By Robin Abrahams
The headline is an obscure "Frasier" joke ...
There's a lovely family in our neighborhood that is about to go through a fairly stressful time. Not a tragedy, just a lot of tsuris--a perfect storm of stressors all descending at once. Mr. Improbable and I like this family a lot, so the last time we ran into them down at the dog park, I gave them our card and told them, with great sincerity, to call on us if they needed errands done, food brought in, relatives, children, or animals cared for, rides, or what have you. I pointed out that we work mostly at home and have a lot of control over our schedules, which is a luxury this family doesn't have right now.
And I felt sort of good about that gesture, and more than sort of unhappy because I know that's all it was. A gesture. Not because we didn't mean it, but because there's no way the couple would call us. Ever. I just can't imagine one of them turning to the other of an evening and saying, "Hey, you know, we're out of food and exhausted and the Abrahams said to call if we needed anything. Get their number, I'm going to ask them to make a supermarket run for us."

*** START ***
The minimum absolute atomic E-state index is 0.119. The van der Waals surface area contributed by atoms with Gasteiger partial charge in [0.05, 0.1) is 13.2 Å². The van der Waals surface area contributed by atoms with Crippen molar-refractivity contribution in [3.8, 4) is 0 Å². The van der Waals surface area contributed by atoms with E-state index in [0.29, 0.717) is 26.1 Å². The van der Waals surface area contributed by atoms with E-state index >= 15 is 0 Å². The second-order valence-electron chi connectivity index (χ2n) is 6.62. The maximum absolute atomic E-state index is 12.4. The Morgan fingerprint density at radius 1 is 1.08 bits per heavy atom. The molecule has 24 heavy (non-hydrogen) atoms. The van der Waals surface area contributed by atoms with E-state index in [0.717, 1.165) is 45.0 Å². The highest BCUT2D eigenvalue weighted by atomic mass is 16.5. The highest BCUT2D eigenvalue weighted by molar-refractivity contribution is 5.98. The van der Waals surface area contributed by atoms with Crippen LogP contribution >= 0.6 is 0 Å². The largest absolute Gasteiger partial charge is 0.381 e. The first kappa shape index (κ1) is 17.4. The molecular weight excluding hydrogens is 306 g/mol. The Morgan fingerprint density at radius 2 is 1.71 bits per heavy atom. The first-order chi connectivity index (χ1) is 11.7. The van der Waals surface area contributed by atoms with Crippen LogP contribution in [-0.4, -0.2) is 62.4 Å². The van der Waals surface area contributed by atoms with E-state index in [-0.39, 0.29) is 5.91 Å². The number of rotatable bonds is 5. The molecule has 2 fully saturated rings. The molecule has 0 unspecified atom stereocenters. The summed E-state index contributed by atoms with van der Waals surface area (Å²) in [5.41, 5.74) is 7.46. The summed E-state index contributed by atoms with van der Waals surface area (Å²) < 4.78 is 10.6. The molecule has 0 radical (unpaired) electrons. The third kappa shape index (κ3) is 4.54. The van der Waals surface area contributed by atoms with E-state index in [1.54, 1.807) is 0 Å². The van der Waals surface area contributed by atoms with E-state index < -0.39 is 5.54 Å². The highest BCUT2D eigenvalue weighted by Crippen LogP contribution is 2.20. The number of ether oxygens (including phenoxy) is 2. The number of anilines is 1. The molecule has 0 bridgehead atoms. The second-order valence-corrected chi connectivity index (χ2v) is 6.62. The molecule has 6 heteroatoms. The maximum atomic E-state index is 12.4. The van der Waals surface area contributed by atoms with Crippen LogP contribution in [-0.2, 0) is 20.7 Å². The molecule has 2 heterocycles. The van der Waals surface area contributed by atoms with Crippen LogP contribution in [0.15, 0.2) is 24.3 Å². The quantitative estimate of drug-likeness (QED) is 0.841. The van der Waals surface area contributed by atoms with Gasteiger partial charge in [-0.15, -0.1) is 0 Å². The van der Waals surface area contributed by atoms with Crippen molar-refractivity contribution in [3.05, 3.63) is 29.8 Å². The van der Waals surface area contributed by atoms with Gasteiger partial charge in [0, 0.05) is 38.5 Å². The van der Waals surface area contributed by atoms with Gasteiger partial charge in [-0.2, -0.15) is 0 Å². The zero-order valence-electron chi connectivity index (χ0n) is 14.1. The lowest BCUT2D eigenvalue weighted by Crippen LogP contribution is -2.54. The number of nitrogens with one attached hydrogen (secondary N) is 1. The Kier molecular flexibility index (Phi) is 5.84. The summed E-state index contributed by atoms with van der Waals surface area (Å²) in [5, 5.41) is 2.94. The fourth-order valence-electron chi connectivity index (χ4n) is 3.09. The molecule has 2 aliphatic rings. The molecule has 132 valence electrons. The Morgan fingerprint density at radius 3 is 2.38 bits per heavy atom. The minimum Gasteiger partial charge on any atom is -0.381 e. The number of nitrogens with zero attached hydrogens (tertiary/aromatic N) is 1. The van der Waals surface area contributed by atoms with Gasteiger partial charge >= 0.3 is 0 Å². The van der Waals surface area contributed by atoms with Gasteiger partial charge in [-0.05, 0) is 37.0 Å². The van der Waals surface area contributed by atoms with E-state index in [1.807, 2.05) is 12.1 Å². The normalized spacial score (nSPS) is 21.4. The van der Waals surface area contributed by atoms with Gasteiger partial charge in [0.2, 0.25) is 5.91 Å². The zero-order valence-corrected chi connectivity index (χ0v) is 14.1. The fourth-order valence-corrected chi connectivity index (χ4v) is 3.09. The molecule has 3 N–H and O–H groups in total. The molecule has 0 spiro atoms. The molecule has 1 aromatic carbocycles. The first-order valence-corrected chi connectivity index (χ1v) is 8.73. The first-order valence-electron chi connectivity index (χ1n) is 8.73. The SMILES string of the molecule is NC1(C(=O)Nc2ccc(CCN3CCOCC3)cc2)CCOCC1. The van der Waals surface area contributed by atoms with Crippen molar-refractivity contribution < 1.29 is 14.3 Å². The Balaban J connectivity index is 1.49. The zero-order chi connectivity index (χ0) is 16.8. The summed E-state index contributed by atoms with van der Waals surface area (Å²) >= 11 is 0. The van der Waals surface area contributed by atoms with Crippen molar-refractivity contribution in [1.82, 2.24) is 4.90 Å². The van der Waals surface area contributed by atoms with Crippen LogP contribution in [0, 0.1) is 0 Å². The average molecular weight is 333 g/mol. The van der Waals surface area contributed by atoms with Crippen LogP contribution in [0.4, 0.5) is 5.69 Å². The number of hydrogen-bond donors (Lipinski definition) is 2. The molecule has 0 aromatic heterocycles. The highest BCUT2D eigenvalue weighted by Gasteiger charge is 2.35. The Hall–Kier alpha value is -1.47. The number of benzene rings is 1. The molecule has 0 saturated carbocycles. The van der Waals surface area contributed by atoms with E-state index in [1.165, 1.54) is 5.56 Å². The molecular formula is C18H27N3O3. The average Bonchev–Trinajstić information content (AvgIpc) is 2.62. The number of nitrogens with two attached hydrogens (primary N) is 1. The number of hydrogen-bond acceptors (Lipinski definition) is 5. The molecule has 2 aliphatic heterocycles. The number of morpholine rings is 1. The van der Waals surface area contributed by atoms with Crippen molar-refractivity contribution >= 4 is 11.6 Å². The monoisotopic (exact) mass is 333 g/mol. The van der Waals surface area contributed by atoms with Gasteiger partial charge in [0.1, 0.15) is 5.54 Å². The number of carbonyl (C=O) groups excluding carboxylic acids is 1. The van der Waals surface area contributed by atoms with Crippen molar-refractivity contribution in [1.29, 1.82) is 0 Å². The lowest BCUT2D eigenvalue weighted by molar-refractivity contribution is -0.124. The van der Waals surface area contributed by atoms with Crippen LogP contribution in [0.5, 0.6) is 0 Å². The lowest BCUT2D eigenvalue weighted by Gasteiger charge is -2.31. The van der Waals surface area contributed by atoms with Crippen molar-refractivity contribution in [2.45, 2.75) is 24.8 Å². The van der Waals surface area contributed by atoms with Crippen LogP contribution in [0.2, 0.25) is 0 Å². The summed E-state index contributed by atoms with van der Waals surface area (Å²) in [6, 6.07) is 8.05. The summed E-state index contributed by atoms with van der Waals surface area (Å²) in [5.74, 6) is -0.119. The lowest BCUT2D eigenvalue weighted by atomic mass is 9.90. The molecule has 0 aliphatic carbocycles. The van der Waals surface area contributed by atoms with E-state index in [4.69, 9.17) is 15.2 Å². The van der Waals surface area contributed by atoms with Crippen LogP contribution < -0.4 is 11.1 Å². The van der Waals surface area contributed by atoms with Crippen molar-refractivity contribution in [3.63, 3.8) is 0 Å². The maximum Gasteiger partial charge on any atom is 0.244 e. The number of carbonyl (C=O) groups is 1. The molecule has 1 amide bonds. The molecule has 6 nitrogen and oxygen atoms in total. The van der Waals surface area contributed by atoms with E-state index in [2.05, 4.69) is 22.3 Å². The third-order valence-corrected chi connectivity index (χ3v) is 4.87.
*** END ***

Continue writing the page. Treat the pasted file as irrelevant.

We offer help and feel good and virtuous and proud. We ask for help and feel useless and weak and needy. You might ask a relative, or a close friend--but the couple down the block whose dog plays with yours in the morning? Probably not.
This is a pity. We can't have the joy of helping unless people are willing to be helped. I'm a bit of a loner by nature, and an independent person, but I think the US has gone way, way too far in its individualism. Individuals--even families--cannot be entirely self-sufficient units. We need each other. It's wrong for a society to make people feel ashamed for needing help.
I hope our neighbors call.
And the next time I'm having a tough time, and someone says, "Let me know if there's anything I can do," you know what? I'm going to think if there is something they can do, and if there is, I'm going to ask them to do it.
Yes I am.